Cynthia Lemus ’15 (Child Development) had a “proud-mommy moment” when her 5-year-old daughter asked to include a prayer for homeless children at bedtime one night. The California State University, Northridge graduate student occasionally takes her daughter to the San Fernando Valley Rescue Mission, where she has been working as an intern since August 2015 as part of CSUN’s Master of Social Work program.
Lemus, whose first year in the master’s program ends in May, said she enjoyed the practical part of the curriculum — essential experiences and hands-on opportunities that can’t be gained in a classroom.
“It was interesting and definitely different from what I expected,” Lemus said. “I expected more sitting down and lectures, but now I get to learn from my internship, which is, I think, the best way to learn.”
The San Fernando Valley Rescue Mission is a nonprofit organization that provides families shelter and a host of resources, as well as fundamental living necessities to the Valley’s homeless community. Lemus and another CSUN student from the online cohort of the MSW program are the first CSUN interns at the Rescue Mission, getting firsthand experience in community service and supporting people in need.
“I never worked with the homeless community before,” Lemus said. “But it’s a great experience because you get to meet people from all different backgrounds, and you realize that you have so much in common.”
As one of the few Spanish speakers working at the Rescue Mission, Lemus manages a variety of responsibilities. She serves as a case manager for homeless families, monitoring their progress toward permanent housing and a more stable family life.
“I try to get them back on their own feet,” she said, adding that she has weekly meetings with families to get updates on their housing and employment status.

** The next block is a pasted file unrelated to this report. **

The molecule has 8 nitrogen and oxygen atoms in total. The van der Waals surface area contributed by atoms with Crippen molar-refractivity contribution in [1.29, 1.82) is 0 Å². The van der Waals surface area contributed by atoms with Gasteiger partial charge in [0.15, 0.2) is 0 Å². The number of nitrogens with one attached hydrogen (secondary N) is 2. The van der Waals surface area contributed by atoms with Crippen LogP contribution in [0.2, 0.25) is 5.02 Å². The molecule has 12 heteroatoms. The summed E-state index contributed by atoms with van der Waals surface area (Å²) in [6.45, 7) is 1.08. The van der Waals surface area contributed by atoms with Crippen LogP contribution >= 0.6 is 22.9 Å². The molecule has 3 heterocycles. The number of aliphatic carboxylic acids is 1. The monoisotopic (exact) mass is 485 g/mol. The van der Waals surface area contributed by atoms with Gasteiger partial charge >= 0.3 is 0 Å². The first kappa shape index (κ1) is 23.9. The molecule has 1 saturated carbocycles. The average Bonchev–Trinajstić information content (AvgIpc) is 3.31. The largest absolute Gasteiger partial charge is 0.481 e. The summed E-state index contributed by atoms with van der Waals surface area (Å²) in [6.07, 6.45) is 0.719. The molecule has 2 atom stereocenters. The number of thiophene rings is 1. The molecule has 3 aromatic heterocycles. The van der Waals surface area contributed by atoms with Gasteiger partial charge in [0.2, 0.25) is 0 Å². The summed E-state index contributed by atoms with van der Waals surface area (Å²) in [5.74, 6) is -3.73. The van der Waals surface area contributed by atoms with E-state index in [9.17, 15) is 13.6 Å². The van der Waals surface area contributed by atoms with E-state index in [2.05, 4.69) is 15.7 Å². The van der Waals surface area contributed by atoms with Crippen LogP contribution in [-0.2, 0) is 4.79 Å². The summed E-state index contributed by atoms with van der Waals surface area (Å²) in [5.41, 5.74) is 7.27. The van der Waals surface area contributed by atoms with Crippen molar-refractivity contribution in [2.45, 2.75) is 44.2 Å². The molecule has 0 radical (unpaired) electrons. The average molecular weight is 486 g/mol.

Lemus also co-facilitates a parenting support group, and she created an incentive program for children at the Rescue Mission — to reward reading, completed homework and good grades.
“There is so much more the [Rescue Mission] does that I don’t see because I’m only there from 5:30 to 9:30 p.m.,” she said. “I see the clients at that time, but there is so much more going on during the day. I want to help as much as I can, but there’s only so much I can do. I think that’s the biggest challenge — I want to be everything, but that’s not possible.”
Lemus said the children at the Rescue Mission are the main reason she enjoys working for the nonprofit organization. As a child development graduate, she knows the importance of childhood phases that influence a person’s future development. Working with the children, Lemus said, she hopes to make an impact on their lives.
“My favorite part is being at dinner and asking them, ‘So, how was your day?,’ giving them the feeling that someone cares,” she said. “I love knowing that I can make a difference, and if I can make only one difference, their path might change.”
The feeling of being helpful to people in need is one aspect of the MSW program Lemus particularly appreciates. She said her passion for children always has driven her professional goals, but she hadn’t been able to provide significant help until she started interning at the Rescue Mission.
“I worked for afterschool programs, and I’ve known kids that were homeless, but there was nothing really I could do about it because I was always just the coach or the person who helps with homework,” she said. “Now, being on the other side, I can be their emotional support and do more than ever before.”
For her second-year placement, Lemus will work for the Los Angeles Unified School District (LAUSD), expanding her focus working with children.
“You always have to be very creative with [children]. That’s why I love them,” she said. “I’m not sitting at a desk all day doing the same thing. Every day is a new creative challenge.”
Yet, Lemus said, she and her daughter will continue to support the San Fernando Valley Rescue Mission, even when her internship ends in May.
“The people there are really nice people, and they want the best for everyone,” she said. “It’s such a warm and loving environment.”